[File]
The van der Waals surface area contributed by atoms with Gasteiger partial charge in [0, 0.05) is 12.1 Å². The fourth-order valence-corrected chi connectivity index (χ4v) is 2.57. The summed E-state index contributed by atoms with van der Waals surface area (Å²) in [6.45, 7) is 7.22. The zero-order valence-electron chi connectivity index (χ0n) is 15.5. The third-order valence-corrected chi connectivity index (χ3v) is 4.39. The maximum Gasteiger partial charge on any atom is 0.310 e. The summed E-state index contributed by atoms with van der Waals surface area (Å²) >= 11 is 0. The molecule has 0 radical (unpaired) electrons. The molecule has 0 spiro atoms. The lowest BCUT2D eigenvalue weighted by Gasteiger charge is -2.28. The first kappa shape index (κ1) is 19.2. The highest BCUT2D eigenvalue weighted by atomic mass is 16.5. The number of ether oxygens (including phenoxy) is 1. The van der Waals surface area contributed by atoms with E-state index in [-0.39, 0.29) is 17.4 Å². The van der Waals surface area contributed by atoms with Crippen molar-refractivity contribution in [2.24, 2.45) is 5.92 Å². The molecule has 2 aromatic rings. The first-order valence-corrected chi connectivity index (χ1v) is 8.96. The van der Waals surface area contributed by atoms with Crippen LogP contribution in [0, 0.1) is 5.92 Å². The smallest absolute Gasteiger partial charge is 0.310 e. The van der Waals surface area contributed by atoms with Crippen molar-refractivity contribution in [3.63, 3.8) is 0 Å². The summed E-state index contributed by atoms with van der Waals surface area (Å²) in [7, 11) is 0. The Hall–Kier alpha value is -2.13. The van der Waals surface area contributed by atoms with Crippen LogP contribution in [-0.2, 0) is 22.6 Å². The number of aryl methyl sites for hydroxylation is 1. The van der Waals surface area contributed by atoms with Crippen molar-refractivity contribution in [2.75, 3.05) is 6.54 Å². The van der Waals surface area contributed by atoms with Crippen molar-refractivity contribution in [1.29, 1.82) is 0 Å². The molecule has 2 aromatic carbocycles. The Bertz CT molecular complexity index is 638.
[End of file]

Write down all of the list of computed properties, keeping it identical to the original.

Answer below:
The van der Waals surface area contributed by atoms with Gasteiger partial charge in [0, 0.05) is 12.1 Å². The fourth-order valence-corrected chi connectivity index (χ4v) is 2.57. The summed E-state index contributed by atoms with van der Waals surface area (Å²) in [6.45, 7) is 7.22. The zero-order valence-electron chi connectivity index (χ0n) is 15.5. The third-order valence-corrected chi connectivity index (χ3v) is 4.39. The maximum Gasteiger partial charge on any atom is 0.310 e. The summed E-state index contributed by atoms with van der Waals surface area (Å²) >= 11 is 0. The molecule has 0 radical (unpaired) electrons. The molecule has 0 spiro atoms. The lowest BCUT2D eigenvalue weighted by Gasteiger charge is -2.28. The first kappa shape index (κ1) is 19.2. The highest BCUT2D eigenvalue weighted by atomic mass is 16.5. The number of ether oxygens (including phenoxy) is 1. The van der Waals surface area contributed by atoms with E-state index in [-0.39, 0.29) is 17.4 Å². The van der Waals surface area contributed by atoms with Crippen molar-refractivity contribution in [2.24, 2.45) is 5.92 Å². The molecule has 2 aromatic rings. The first-order valence-corrected chi connectivity index (χ1v) is 8.96. The van der Waals surface area contributed by atoms with Crippen LogP contribution in [0, 0.1) is 5.92 Å². The smallest absolute Gasteiger partial charge is 0.310 e. The van der Waals surface area contributed by atoms with Crippen molar-refractivity contribution in [3.63, 3.8) is 0 Å². The summed E-state index contributed by atoms with van der Waals surface area (Å²) in [7, 11) is 0. The Hall–Kier alpha value is -2.13. The van der Waals surface area contributed by atoms with Crippen LogP contribution in [-0.2, 0) is 22.6 Å². The number of aryl methyl sites for hydroxylation is 1. The van der Waals surface area contributed by atoms with Crippen molar-refractivity contribution in [2.75, 3.05) is 6.54 Å². The van der Waals surface area contributed by atoms with Crippen molar-refractivity contribution in [1.29, 1.82) is 0 Å². The molecule has 2 aromatic carbocycles. The Bertz CT molecular complexity index is 638.